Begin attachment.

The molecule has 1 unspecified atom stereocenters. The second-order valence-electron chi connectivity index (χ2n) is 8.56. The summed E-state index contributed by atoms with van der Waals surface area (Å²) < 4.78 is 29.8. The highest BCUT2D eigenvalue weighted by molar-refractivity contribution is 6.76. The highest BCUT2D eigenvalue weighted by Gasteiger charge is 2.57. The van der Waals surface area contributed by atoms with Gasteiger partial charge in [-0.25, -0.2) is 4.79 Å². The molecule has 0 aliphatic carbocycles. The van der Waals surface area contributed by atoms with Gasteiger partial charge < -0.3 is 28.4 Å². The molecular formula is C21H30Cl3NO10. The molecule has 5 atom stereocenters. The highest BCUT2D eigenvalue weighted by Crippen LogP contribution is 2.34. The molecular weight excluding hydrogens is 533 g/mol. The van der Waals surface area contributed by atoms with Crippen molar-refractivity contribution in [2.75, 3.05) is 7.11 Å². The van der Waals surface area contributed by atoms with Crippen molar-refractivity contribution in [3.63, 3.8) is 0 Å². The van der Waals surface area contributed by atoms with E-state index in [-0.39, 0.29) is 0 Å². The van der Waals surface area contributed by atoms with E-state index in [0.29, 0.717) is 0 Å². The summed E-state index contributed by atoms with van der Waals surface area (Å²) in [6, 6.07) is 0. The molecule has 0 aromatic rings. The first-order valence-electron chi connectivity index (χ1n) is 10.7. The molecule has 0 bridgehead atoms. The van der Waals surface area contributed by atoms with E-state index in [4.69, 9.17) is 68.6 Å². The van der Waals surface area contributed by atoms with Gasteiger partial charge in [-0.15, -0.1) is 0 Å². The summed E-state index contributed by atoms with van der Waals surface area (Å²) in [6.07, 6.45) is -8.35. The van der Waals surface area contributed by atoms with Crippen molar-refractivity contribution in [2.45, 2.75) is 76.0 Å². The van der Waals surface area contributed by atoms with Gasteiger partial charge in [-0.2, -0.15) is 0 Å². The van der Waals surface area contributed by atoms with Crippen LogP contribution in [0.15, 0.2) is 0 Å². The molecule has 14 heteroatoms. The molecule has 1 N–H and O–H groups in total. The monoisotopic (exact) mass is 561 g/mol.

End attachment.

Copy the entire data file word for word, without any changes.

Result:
The molecule has 1 unspecified atom stereocenters. The second-order valence-electron chi connectivity index (χ2n) is 8.56. The summed E-state index contributed by atoms with van der Waals surface area (Å²) < 4.78 is 29.8. The highest BCUT2D eigenvalue weighted by molar-refractivity contribution is 6.76. The highest BCUT2D eigenvalue weighted by Gasteiger charge is 2.57. The van der Waals surface area contributed by atoms with Gasteiger partial charge in [-0.25, -0.2) is 4.79 Å². The molecule has 0 aliphatic carbocycles. The van der Waals surface area contributed by atoms with Gasteiger partial charge < -0.3 is 28.4 Å². The molecular formula is C21H30Cl3NO10. The molecule has 5 atom stereocenters. The highest BCUT2D eigenvalue weighted by Crippen LogP contribution is 2.34. The molecular weight excluding hydrogens is 533 g/mol. The van der Waals surface area contributed by atoms with Crippen molar-refractivity contribution in [2.75, 3.05) is 7.11 Å². The van der Waals surface area contributed by atoms with Crippen molar-refractivity contribution in [3.63, 3.8) is 0 Å². The van der Waals surface area contributed by atoms with E-state index in [-0.39, 0.29) is 0 Å². The van der Waals surface area contributed by atoms with E-state index in [0.29, 0.717) is 0 Å². The summed E-state index contributed by atoms with van der Waals surface area (Å²) in [6, 6.07) is 0. The molecule has 0 aromatic rings. The first-order valence-electron chi connectivity index (χ1n) is 10.7. The molecule has 0 bridgehead atoms. The van der Waals surface area contributed by atoms with E-state index in [4.69, 9.17) is 68.6 Å². The van der Waals surface area contributed by atoms with Gasteiger partial charge in [-0.15, -0.1) is 0 Å². The summed E-state index contributed by atoms with van der Waals surface area (Å²) in [6.07, 6.45) is -8.35. The van der Waals surface area contributed by atoms with Crippen molar-refractivity contribution in [2.45, 2.75) is 76.0 Å². The van der Waals surface area contributed by atoms with Gasteiger partial charge in [-0.2, -0.15) is 0 Å². The van der Waals surface area contributed by atoms with Crippen LogP contribution in [0.15, 0.2) is 0 Å². The molecule has 14 heteroatoms. The molecule has 1 N–H and O–H groups in total. The monoisotopic (exact) mass is 561 g/mol.